Concerts

Angel Olsen Knows What to Say and When to Say it, Even Outside of Her Music

Angel Olsen's personal life accidentally became press fodder, but she knows what she wants to say.
Angel Olsen's personal life accidentally became press fodder, but she knows what she wants to say. Angela Ricciardi
Indie rock singer-songwriter Angel Olsen's most recent album, 2022’s Big Time, was steeped in personal transformation and self-realization. As a result, Olsen’s personal life became the focus of attention, something she now says may have resulted in some oversharing with the press.

“There's so much stuff that I regret saying," Olsen says, "not because I regret being honest but just because of it being taken out of context and put into a headline can get weird.”

The artist, who's scheduled to return to Dallas for a show at The Studio at The Factory on Tuesday, Jan. 24, is still a pleasant interviewee despite her past experiences. This is perhaps unsurprising, given that she makes a living by pouring her soul onto the page.

“I think that a lot of my neuroses are about trying to describe everything intensely in interviews or caring a lot to make sure it's said the right way,” she says. “It's always funny in print when you're thinking things; when you write them down, you make them real. So when you're talking to someone and they publish them, it feels more real in that moment.”

Thankfully, at this moment, Angel Olsen is just beginning to do press for her upcoming tour, and has not yet been overwhelmed by the experience.

“Sometimes on press tours you've got eight in a row, and you're like, ‘Jesus Christ, I need a break. I need to say something different,’ and that's when you say the wrong thing,” Olsen says, likening the often-one-sided experience of giving interviews to therapy. “Except you're publishing what I'm saying!” she says laughing. “Right now I'm doing like one or two a day and it's chill, like I'd much prefer to talk about local shows than the whole picture all the time, every single interview.”

Prior to the “whole picture” success of Big Time, one of Olsen’s smash successes was “Like I Used To,” a triumphant 2021 duet with fellow indie rock singer/songwriter Sharon Van Etten. The song, produced by North Texas' very own John Congleton, helped lead to a co-headlining tour by Olsen and Van Etten along with Julien Baker. And it may not be the only collaboration we hear about between the two musicians.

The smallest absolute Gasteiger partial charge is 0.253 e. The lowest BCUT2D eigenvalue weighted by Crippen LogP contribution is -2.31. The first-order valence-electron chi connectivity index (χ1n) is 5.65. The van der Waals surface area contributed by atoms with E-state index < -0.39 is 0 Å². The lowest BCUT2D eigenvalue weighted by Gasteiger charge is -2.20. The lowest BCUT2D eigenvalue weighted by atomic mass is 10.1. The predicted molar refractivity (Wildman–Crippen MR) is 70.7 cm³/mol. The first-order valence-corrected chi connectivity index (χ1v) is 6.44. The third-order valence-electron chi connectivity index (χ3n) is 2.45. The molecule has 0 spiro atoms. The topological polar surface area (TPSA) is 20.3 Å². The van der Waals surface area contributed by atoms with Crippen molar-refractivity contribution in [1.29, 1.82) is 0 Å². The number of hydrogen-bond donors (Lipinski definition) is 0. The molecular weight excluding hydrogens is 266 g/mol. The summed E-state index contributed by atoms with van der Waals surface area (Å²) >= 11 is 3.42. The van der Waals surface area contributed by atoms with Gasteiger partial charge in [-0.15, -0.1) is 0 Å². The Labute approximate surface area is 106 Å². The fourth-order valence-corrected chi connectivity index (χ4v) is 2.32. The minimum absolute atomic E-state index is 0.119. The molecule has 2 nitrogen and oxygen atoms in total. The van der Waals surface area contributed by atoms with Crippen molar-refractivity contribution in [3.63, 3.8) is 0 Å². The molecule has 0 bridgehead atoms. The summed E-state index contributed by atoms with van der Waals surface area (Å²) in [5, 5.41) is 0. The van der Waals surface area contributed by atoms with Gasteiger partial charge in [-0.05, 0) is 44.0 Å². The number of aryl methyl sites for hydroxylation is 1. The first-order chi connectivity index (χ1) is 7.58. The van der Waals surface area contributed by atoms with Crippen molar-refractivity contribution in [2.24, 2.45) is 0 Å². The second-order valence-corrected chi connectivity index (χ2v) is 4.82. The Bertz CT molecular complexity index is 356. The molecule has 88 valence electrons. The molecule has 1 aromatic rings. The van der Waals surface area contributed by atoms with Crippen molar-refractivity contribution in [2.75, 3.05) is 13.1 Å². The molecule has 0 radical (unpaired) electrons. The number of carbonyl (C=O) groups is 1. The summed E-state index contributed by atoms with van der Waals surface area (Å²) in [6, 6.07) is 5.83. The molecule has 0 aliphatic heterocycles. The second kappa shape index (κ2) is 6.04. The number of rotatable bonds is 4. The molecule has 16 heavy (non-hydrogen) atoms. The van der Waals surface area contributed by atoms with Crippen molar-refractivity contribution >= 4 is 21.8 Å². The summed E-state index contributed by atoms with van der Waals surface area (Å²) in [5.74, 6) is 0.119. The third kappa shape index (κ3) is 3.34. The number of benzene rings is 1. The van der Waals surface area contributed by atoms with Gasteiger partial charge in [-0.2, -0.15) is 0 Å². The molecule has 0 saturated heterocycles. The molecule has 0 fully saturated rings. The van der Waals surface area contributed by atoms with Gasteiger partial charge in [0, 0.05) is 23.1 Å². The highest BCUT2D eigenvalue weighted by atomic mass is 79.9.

“We're going to do more stuff together,” Olsen says of Van Etten. “I'm hoping that we can write a record together or an EP or something, but we're trying out different stuff. She's the coolest.”

Olsen seems to light up at the chance to talk about their strong friendship.

“I think that her and I both are kind of at a place where we feel comfortable in our careers,” she says. “Not comfortable in a lazy way, but we're less worried about certain accolades. We’re established but still pushing. People are kind of cagey, but with her, she wants to hug and talk about real life and isn't afraid to share. It's a very real friendship.”

“There's so much stuff that I regret saying, not because I regret being honest but just because of it being taken out of context and put into a headline can get weird.” – Angel Olsen

tweet this

Something that recently stayed under the radar for many of Olsen’s fans is her stunning solo acoustic cover of Roxy Music’s “More Than This,” released as a B-side at the height of the pandemic in 2020 and later reissued as a part of Olsen’s four-LP Song of the Lark and Other Far Memories box set.

“I love songs that are triumphant in that way,” she says of the Bryan Ferry-penned classic. “It's fun because you can make [them] your own, I wanted to take [“More Than This”] and turn it into like a Strange Cacti edition.”

Strange Cacti was Olsen's debut album, which was first released on cassette in 2010.

Olsen says that covering songs in solo acoustic arrangements is a hobby of hers — something she frequently does on tour, if the mood is right.

“If people are really loud and talkative or excited, I probably won't do it,” she says. “If I'm in a good mood, I usually do it because I know that it adds a different thing for people to include one intimate experience [like that] at the show. But when you're on tour and you're three weeks in, it can get tough being like ‘I'm inspired!’ You know?” she says with a laugh.

Lately, there's one song Olsen has enjoyed playing acoustically: Tucker Zimmerman’s 1977 folk gem “Slowin’ Down Love.”

“I love that song,” she says. “That's one of [those] songs where it’s hard for me to find another one like that that I love as much. But we're going to do some covers on this tour. I'll play some solo songs. Maybe I'll play ‘More Than This.’ Who knows?”
KEEP THE DALLAS OBSERVER FREE... Since we started the Dallas Observer, it has been defined as the free, independent voice of Dallas, and we'd like to keep it that way. With local media under siege, it's more important than ever for us to rally support behind funding our local journalism. You can help by participating in our "I Support" program, allowing us to keep offering readers access to our incisive coverage of local news, food and culture with no paywalls.
Vincent Arrieta
Contact: Vincent Arrieta

Latest Stories